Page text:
How a Free Trade System Fosters Innovation

A trading nation is a nation where foreign trade constitutes a major portion of its gross domestic product. With the ability to trade with nations throughout the world, a trading nation has an edge over other nations. In fact, a trading nation allows businesses that do not have an internal trading division to increase their revenues by opening an office in a trading nation and outsourcing many of their jobs. The nation in which a business decides to open an office is not the only consideration.

Trading Nation

First, it must determine which currencies it wants to trade. Currently, the United States, Japan, and China have the largest shares of global trade. Each country’s currency represents a unique set of assets. China is the largest trading nation because of its enormous economy and the number of consumers who purchase Chinese products. It also has the largest economy in the world, so it has the most potential for growth and the potential to become the biggest exporter of consumer goods in the world.

Because of these factors, China’s economy and its purchasing power are extremely important. For this reason, the U.S. dollar is usually the currency most preferred by Chinese exporters when buying goods in other countries. However, there are two sides to every coin. Although China’s economy and purchasing power are very significant, they also create a market that is unbalanced because the excess amount of Chinese exports have led to deflation in certain sectors of the economy and trade deficit. On the other hand, because of the large amounts of goods that are imported into the U.S., many industries have moved from manufacturing to service jobs because of the low wages and lack of skills that accompany those jobs.

With more people turning to international trade as a way to make a living, many nation-states, such as China, find themselves isolated from the rest of the world. As China becomes more open to the world and develops a stronger economy, the government increases its restrictions on domestic businesses. This isolation causes China’s trade surplus to reduce, making it even more difficult for China to receive the services it needs at home and abroad. For these reasons, it is no surprise that China has begun to develop a strong international defense posture to counter the U.S. Navy’s dominance in the Western Pacific.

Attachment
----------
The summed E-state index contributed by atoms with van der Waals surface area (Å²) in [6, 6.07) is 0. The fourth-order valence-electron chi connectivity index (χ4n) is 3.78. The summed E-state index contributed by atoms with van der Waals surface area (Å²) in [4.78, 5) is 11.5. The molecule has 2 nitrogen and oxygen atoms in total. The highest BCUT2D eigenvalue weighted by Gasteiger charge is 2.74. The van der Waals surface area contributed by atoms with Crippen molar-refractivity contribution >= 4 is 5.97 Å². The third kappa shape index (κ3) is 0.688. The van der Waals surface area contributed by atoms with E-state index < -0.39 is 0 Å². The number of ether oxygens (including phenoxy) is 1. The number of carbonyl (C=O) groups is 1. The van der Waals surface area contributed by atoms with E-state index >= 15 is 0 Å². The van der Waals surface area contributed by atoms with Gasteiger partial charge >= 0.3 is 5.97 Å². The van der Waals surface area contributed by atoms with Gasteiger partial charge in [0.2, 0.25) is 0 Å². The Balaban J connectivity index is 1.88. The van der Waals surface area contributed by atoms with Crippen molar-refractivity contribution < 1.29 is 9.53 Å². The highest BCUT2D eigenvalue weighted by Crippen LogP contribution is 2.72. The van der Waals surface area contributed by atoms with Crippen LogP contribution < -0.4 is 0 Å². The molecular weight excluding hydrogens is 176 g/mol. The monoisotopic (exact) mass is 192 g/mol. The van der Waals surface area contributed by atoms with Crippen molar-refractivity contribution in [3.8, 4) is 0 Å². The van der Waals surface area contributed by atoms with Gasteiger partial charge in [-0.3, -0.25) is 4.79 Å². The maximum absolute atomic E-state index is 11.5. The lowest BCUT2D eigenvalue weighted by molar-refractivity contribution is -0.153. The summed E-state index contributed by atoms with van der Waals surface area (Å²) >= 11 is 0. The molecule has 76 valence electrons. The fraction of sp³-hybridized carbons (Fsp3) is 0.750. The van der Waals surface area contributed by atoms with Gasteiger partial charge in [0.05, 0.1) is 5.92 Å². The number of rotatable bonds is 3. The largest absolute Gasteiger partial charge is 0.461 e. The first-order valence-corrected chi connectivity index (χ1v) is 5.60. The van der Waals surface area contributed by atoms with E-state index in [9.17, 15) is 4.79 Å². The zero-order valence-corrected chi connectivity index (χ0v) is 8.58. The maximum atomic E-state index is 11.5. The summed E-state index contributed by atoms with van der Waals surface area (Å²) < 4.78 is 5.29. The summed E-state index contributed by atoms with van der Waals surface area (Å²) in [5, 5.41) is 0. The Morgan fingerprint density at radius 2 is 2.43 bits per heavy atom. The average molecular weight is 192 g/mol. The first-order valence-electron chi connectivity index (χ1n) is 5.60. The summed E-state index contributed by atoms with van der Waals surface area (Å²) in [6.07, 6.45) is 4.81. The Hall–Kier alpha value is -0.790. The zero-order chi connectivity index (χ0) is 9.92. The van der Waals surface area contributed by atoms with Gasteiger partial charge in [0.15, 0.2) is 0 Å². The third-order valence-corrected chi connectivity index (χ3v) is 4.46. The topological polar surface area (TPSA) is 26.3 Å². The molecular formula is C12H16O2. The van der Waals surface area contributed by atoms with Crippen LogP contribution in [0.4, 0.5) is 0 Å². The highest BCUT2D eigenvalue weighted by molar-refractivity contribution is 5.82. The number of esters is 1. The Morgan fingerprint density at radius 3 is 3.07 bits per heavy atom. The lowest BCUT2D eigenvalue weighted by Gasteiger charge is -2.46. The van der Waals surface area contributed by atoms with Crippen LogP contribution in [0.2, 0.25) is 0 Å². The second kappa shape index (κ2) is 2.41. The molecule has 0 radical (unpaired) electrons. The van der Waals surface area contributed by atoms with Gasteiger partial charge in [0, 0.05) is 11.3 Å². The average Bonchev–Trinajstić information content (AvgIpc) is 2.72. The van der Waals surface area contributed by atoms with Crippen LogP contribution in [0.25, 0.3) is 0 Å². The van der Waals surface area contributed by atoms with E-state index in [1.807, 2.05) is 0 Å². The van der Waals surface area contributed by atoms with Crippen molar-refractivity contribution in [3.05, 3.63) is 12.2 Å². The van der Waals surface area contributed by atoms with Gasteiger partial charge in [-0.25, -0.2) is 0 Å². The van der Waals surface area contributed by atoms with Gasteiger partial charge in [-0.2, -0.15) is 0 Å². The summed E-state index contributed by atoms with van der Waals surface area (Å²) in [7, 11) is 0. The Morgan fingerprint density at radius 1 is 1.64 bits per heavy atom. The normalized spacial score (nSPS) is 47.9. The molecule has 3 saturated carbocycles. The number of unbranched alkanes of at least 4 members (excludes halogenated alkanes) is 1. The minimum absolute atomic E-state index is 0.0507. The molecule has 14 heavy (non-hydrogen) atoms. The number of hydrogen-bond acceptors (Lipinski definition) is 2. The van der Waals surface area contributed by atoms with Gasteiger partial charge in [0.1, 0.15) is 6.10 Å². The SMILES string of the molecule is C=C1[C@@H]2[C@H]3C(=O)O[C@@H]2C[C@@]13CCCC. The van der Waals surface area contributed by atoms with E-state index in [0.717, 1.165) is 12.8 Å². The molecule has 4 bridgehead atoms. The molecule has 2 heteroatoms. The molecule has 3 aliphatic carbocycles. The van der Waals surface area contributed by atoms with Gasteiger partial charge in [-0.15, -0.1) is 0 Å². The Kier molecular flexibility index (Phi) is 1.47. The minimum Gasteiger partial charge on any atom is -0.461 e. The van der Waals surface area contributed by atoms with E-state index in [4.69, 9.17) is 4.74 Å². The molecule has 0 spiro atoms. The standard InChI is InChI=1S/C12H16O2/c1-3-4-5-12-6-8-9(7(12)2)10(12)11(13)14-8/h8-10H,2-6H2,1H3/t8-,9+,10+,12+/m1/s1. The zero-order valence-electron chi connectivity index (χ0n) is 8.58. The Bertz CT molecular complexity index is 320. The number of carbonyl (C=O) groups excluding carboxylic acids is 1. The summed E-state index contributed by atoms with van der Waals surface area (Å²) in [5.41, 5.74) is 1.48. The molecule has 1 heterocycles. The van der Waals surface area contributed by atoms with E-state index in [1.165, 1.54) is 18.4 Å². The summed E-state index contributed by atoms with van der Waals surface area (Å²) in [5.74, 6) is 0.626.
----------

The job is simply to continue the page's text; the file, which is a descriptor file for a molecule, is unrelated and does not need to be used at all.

One of the primary concerns of the Chinese government is its use of “strategic dominance.” The United States and its allies have claimed that China uses its vast trading resources to try to gain unfair advantage over them through its massive commercial activities in foreign markets. Proponents of free trade and globalization claim that such an argument misunderstands the nature of international trade. By promoting their view that international trade is simply an exchange of goods, without any political or territorial implications, China is trying to increase its influence in international markets. Critics of free-market capitalism argue that if the benefits of increased international trade are not reaped by society at large, the benefits will be reaped by small groups of powerful investors who will use their economic power to push their own interests. If China follows this strategy, it could prevent true international cooperation and increase the power of monopoly-driven globalization.

The other major worry for the Chinese leadership is that its enormous trade surplus is slowly leaving the country’s economy vulnerable. China’s huge exports have supported its rapid economic growth, but they have also put the country in an economic deficit, causing slowing demand for its export products and forcing the currency depreciation. A stronger currency would alleviate some of these problems, but it is unclear whether the United States will be willing to let China win this competition. For now, the United States must focus on reducing its own trade deficit rather than trying to keep China from trading with the rest of the world. If the U.S. wishes to regain a leadership role in the global economy, it must start reducing its own domestic consumption by focusing on improving its own domestic infrastructure development.